Farm Rescue is nominally based in Fargo, ND, but like so many contemporary endeavors, is an affiliation of people and skills working out of multiple locations. I met up with founder and President Bill Gross via conference call when I was in Bowman, ND and he was in Alaska. Bill is a UPS pilot, and like many in the airline industry, his sense of space and time is a bit different from the rest of us. He’s based in Anchorage, has a house in Seattle, and owns a share in his family farm in Jamestown, ND.
“I was 22 when I got hired by Pan Am and worked for them until the day they closed; December 1, 1991. I’m the youngest of five. My grandfather homesteaded in North Dakota. My parents took over the farm. They had financial struggles in the 1980’s and sold off half their land. When I was growing up, we had 2,500 head of cattle, by the end of the 1980’s all but 100 cattle were sold.” Bill and a brother in Minneapolis own what remains. They farm part of it themselves and rent some out. “There’s excess capacity. We have sixty head of cattle; a neighbor has three hundred. The neighbor oversees daily operations of them all in exchange for using their land.”
“I used to go on missions trips overseas through the church, in Croatia and other countries, but I wanted to do something at home. I got this idea of buying a big tractor when I retired and being a Good Samaritan by doing planting for others. My heart was always in farming; this was going to be my way of farming and helping other people.” I told a friend, Kevin Mateer, a chaplain in Army. He said, ‘Why wait until retirement? Do it now, you don’t know what tomorrow will bring. And why be a random Samaritan? Target people who are injured. Farming is the most dangerous occupation in the world.’”
Bill realized that Kevin was right on two counts. He should act now, and focus on helping farmers who are injured. “So I founded Farm Rescue ten years ago, bought a domain name, incorporated in North Dakota, had a $99 banner made, and started going to farm shows in the winter. I got free booth space from event holders and made up a brochure. I didn’t know what I was in for. Our slogan became ‘Helping farm families in crisis.’”
Bill had three volunteers that first year. He got equipment sponsors, raised $40,000 to $50,000 and assisted ten families. Then the organization snowballed. Farm Rescue has aided 325 farm families to date in North Dakota, South Dakota, Iowa, Minnesota, and even Montana.
Farming is a time sensitive occupation. If a farmer gets hurt at planting or harvest, an entire year’s crop can be lost. “The first guy we helped was Matt Beale, just south of Dickinson. April 11, 2006. His right hand had gotten cut off and we finished his planting. We get applications from families who suffered fires, tornadoes, hurt children, and cancer; we get so many applications about cancer.”
“Now we have 1000 volunteers and so many applications we schedule months in advance. We have work from when spring comes through the fall. In any given season, we have volunteers from fifteen different states; multiple teams in multiple states. Some are retired; others use their vacation time. All sorts of people volunteer. Most come for at least ten days; it’s their vacation. They bring their campers and their families. Others are retired and stay up to three months.”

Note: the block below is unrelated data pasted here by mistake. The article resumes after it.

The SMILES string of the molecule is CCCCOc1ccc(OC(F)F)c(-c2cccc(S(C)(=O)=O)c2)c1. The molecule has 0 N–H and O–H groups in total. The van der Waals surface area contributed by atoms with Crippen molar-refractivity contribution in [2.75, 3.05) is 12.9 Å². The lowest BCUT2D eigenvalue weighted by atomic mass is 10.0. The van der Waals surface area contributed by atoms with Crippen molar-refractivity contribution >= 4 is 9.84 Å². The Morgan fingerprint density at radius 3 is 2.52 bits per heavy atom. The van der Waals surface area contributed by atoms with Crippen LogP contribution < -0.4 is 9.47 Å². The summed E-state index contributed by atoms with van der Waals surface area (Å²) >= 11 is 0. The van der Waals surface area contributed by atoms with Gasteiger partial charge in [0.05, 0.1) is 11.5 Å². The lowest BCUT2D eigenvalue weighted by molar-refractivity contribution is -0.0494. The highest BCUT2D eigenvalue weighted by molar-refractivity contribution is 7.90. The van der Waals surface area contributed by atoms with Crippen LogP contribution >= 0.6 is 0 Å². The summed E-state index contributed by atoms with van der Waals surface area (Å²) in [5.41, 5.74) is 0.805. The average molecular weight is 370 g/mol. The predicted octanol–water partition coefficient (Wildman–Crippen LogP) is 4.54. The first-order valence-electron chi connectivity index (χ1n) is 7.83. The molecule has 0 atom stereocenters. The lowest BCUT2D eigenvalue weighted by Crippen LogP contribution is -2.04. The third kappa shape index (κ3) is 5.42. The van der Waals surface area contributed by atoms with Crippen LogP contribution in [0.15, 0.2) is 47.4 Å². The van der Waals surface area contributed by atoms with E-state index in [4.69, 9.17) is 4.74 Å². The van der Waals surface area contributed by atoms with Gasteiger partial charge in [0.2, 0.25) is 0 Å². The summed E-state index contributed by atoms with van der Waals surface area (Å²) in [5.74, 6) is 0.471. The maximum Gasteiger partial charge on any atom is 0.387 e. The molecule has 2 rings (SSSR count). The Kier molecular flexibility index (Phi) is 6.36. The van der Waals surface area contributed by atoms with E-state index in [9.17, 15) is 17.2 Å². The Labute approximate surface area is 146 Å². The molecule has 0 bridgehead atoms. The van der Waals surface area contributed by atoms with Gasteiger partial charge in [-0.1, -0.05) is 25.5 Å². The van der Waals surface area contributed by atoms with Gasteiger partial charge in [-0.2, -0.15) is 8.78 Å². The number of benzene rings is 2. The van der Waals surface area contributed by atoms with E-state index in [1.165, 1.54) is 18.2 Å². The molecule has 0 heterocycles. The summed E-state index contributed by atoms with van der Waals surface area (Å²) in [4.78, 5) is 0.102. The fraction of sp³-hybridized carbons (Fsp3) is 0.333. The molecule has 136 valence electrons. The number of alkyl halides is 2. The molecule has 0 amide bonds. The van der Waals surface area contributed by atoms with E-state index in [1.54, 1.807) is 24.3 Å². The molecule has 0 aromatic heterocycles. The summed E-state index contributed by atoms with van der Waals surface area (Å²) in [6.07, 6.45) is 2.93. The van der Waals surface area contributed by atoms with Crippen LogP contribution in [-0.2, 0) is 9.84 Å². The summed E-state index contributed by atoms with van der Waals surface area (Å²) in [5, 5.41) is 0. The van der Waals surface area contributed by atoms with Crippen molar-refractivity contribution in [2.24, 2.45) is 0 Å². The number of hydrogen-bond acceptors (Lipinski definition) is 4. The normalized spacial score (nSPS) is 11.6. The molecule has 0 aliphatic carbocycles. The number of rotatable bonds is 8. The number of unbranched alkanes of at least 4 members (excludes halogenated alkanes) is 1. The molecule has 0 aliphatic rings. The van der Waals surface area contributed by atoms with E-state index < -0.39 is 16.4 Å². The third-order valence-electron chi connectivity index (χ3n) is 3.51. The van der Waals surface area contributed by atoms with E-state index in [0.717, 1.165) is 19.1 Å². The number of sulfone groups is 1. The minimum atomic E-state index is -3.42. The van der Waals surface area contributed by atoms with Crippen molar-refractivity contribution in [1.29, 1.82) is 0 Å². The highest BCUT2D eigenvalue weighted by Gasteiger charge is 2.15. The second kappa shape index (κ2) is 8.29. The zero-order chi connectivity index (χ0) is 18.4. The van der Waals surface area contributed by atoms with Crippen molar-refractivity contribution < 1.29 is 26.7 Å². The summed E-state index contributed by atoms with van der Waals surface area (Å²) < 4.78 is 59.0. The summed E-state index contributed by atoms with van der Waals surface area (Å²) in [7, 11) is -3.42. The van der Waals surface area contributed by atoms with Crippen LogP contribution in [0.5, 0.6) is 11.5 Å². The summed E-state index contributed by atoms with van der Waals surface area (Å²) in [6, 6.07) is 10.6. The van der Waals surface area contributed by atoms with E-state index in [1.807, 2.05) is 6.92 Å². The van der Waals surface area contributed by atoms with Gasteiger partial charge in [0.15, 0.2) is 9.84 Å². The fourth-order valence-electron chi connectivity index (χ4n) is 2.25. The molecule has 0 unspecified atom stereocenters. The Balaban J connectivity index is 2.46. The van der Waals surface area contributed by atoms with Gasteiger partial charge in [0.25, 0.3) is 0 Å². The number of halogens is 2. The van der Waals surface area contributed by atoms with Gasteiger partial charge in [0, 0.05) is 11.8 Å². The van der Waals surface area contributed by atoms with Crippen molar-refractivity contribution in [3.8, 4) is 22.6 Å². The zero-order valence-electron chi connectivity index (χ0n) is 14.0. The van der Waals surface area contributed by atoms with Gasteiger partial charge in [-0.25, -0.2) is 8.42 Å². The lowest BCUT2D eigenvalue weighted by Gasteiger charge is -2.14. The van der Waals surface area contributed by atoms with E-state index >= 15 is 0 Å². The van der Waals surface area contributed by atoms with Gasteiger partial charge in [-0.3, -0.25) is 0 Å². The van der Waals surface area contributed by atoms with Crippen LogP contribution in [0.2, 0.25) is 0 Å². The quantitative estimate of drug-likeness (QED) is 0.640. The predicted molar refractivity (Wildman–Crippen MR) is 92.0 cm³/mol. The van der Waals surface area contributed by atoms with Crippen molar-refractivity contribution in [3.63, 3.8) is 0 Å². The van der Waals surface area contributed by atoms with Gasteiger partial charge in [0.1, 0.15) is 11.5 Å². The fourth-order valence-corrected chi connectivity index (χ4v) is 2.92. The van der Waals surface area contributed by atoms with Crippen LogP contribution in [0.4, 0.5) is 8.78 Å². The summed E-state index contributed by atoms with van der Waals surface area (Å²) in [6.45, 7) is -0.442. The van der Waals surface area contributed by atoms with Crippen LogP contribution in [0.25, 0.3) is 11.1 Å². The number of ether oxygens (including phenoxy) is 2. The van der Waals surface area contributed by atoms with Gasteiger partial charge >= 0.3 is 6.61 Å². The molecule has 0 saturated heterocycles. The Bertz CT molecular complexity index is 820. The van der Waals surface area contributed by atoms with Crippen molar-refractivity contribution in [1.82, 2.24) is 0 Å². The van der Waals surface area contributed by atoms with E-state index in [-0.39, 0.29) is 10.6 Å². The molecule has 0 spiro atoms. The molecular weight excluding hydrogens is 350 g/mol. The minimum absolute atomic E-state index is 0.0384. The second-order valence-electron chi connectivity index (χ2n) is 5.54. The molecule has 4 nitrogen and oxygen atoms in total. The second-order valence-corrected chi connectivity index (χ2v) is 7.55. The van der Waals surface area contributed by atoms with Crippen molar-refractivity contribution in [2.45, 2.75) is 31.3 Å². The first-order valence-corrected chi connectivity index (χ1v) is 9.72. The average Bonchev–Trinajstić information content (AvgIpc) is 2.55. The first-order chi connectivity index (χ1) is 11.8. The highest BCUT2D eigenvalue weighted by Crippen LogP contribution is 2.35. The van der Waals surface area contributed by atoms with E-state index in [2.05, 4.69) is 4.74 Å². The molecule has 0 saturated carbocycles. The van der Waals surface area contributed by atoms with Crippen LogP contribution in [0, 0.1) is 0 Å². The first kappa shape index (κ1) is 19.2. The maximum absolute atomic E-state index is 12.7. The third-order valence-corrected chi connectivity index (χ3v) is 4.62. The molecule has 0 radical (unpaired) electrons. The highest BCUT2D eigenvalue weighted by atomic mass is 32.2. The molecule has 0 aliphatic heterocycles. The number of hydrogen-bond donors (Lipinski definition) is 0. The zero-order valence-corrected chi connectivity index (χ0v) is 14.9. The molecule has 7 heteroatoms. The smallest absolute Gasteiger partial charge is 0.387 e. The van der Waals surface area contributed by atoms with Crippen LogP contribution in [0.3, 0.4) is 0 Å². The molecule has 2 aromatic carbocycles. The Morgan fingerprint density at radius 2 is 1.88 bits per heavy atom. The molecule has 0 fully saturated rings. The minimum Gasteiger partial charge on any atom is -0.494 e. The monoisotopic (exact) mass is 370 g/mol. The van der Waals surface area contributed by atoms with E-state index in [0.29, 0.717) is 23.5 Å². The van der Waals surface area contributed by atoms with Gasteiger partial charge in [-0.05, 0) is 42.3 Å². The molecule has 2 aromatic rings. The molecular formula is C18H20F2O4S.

Bill is the head and heart of Farm Rescue; he has risen over 90% of their revenue in the past ten years. But he is assisted by three staff; one in Fargo, a coordinator in Sioux City, IA, and an Iraq war veteran in Colorado Springs who handles logistics.
“We don’t give money to farmers. It’s not a hand out or a bailout of any crazy thing like that. It’s to help a farm family get the work done during a crisis. It helps them get back on their feet. Every small farm is important to every small town. My town of Cleveland ND closed the high school when I was a junior. I finished by correspondence. Now there is nothing but a PO in a trailer and one elevator. That’s what happens when farm families go out of business and the towns close up. I wouldn’t want to think we get to the point we only have large corporate farms. Our stated mission is just to help people but there’s so much more. It’s about supporting rural communities and rural America.”
How will we live tomorrow?
“I figured you would ask that. It’s not something I’ve given a lot of thought to, which is how you get your best answers.
“From my perspective, I believe that how we will live tomorrow is to help each other more. Our country does not have the resources to help everyone. You see where people start sharing cars in big cities. In Farm Rescue you have volunteers coming from all over to help people. Not just your neighbor. People are helping others, strangers. Some of it is Good Samaritan work. But some is just good sharing. Even farmers, if they ran things more like a coop, sharing equipment, they could be more efficient. As we are more efficient using our resources, whether money or land or material resources, people will share more.
“In America we need to create more Avenues of Goodness. It doesn’t matter if it’s in your family or through your employer or a non-profit; we have to find more creative ways to pool our resources.
I’m getting married next week. My fiancé is Filipino. The Philippines is a poor country. Her family farms four acres of land, plant by hand, plow with oxen, harvest by hand. They lack what we consider necessities, but they do have community. I believe in America people do have that spirit, but it has to be promoted more.”